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Very informative Rob, you've certainly done your homework,

going to have to read it a few more times

( too much to take in at once )

regards

Pete H

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Thats brill Rob,it goes to show just how much competition was held back to prevent other artists hitting the big time.You can understand why the Supremes needed protection,they wernt all that good,well not in the recording studio anyway.Gilly

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Thanks everyone. It means a lot to me that people I respect enjoyed the piece. Currently working on an article about the Hamilton brothers based on an interview I did with Ronnie Savoy several years ago! Really struggling to find photos of any of them, from the time, if anyone can help. Desperately need shots of Ronnie, Al Kent and Bob Hamilton.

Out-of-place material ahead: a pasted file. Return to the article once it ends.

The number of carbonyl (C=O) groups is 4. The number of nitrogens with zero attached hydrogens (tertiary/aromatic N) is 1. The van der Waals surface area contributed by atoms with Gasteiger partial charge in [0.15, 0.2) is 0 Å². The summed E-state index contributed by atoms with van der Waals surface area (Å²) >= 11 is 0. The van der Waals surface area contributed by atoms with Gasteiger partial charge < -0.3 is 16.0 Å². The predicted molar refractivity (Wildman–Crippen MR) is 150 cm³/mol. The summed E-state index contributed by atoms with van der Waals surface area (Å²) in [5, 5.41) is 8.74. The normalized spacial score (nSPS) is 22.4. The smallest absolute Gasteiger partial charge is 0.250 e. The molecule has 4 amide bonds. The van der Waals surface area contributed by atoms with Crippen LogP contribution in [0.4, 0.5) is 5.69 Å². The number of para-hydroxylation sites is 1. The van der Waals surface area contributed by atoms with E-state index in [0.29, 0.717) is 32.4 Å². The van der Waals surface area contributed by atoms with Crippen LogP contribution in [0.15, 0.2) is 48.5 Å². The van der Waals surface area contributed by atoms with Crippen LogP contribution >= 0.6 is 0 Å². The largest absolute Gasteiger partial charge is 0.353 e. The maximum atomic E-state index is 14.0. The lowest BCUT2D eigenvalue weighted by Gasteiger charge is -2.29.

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site note

Site note - this article was originally published on Soul Source in full back in 2010, it was clipped approx 2012 at the author Rob Moss's request. Rob has given us the ok to revive and re-publish this and others in full.

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I always find it fascinating to learn about the personalities, the politics and the background to records I actually own .

The Debonaires: Headache in My Heart, the fabulous  girlie dancer produced by George Clinton.

The lead vocalist was Diane Logan to “How’s your New Love Treating You” ,  a ballad good enough to stop traffic and getting lots of spins these days.

Now I also know how Edwin Starr became the lead singer on the Holidays track: I’ll Love You Forever.

Thank you for an excellent  and informative article.